No matter how big or small your project, it’s a fact that home improvements and renovations often cost more than you bargained for. And while some costs are unavoidable, there could be several small things you could be doing throughout the project that could potentially add up to significant savings. Remember, no matter what your budget is for this project, it’s usually possible to both stay within it and enjoy the results once you’re done.
Source Materials Yourself
Many contractors have tried and true sources for the materials they use on the job. These places are usually good to begin your materials search – but they aren’t necessarily the only places for you to shop. Thanks to the internet, you now can search out items that may cost less than if you buy them in a single location.
Shop around, and see if you can find local places that will price match to help save on shipping or freight. Remember, however, to run everything by your Pro before you purchase to make sure that what you’re getting is indeed a good deal and not something that’s going to cost you later.
Go Line by Line
Pros do a lot of projects each year. They may also specialize in certain areas where they know what’s going on particularly well. And those same Pros may offer additions or extras on the project that they know will enhance the way that it looks and functions in the end. However, some of those additions or extras are not only unnecessary, but they can also have a significant impact on your bottom line.
Ask to go over the project with your Pro line by line, step by step. If you see something added that you hadn’t thought of previously, ask about it. Some things, like outlet covers, you’ll find that you definitely need. Other things, such as upgraded baseboards, you may be able to do without - saving you money that you can put toward things that you do need.
Again, remember to speak with your Pro and ask why he’s specifying something; he could have a good reason you haven’t thought of yet. And if not, ask him to remove it.
Staying organized is by far the best way to make sure you’re staying within your budget during your home improvements. For example, if you need to move out for a portion of the job, make sure you book your hotel reservations early to save money. Likewise, if you’re doing a kitchen renovation and don’t have access for a set amount of time, plan meals around your Crock Pot to avoid excessive take out fees.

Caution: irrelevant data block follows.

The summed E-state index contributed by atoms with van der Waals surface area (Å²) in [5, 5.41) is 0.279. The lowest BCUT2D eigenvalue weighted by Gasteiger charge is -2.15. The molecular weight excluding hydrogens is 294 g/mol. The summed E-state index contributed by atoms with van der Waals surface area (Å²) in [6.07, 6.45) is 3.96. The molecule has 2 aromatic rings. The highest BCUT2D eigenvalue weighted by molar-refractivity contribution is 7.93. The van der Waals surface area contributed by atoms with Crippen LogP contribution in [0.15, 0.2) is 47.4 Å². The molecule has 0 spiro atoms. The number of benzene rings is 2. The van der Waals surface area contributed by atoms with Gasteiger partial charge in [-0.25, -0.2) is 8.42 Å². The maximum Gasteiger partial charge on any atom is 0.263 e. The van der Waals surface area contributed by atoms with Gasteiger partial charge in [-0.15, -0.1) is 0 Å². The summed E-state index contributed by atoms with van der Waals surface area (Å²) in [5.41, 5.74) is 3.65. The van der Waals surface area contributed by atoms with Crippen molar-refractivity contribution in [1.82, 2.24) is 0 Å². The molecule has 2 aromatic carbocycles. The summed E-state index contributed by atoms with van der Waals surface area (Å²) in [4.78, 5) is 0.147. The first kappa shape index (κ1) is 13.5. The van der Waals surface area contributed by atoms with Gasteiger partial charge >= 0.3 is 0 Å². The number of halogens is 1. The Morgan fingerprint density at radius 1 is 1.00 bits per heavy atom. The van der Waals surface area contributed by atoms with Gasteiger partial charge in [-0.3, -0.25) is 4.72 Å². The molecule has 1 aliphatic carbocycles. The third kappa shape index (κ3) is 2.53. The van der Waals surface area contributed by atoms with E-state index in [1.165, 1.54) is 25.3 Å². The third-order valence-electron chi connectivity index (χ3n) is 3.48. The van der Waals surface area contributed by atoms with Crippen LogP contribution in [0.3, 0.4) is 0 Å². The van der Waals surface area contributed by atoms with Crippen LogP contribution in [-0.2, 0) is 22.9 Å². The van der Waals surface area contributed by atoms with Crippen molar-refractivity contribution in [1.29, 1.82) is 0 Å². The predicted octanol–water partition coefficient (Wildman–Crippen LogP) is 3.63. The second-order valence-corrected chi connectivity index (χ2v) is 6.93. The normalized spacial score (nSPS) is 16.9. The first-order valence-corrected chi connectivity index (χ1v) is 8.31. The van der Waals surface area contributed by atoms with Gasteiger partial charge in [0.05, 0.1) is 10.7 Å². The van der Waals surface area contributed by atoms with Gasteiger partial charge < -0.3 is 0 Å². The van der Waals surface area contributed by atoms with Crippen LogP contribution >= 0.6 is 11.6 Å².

You’d also be surprised how easy it is to lose track of materials if you aren’t on top of things. A misplaced box of tile could mean you need to order twice, while not double checking a box of tile to make sure it’s correct before it’s installed means that you have to order twice and pay for twice the labor costs.
Take On Cosmetic Tasks Yourself
DIY is not for everyone, and in many cases, it’s unadvisable as well. However, there are some areas that you may be able to take on yourself to save money. This can mean tearing out your old kitchen cabinets (after making sure the plumbing and electricity are unhooked properly) or it could mean doing the final paint job in the bathroom. By taking on small, surface type jobs yourself, you could end up saving on the Pro’s fees.
Look for Energy Efficient Options
Saving money during a home improvement project doesn’t end when the project is done; by making energy-efficient changes to your home, the savings continue. In fact, a study done by the state of Maryland found that for every dollar you put into your home in energy-efficient upgrades, you save $7 over the life of the project. That can be a significant saving in energy bills over time that can more than make your project pay for itself.
It’s tempting to want to hand over your whole project to your Pro at the start and merely sit back and let your home improvements happen, but doing so could end up costing you more than you’re ready to pay. By being involved in the project right from the beginning, paying attention, and doing your homework, you could find that your project comes well within your budget, while still achieving the goals you’ve set in place.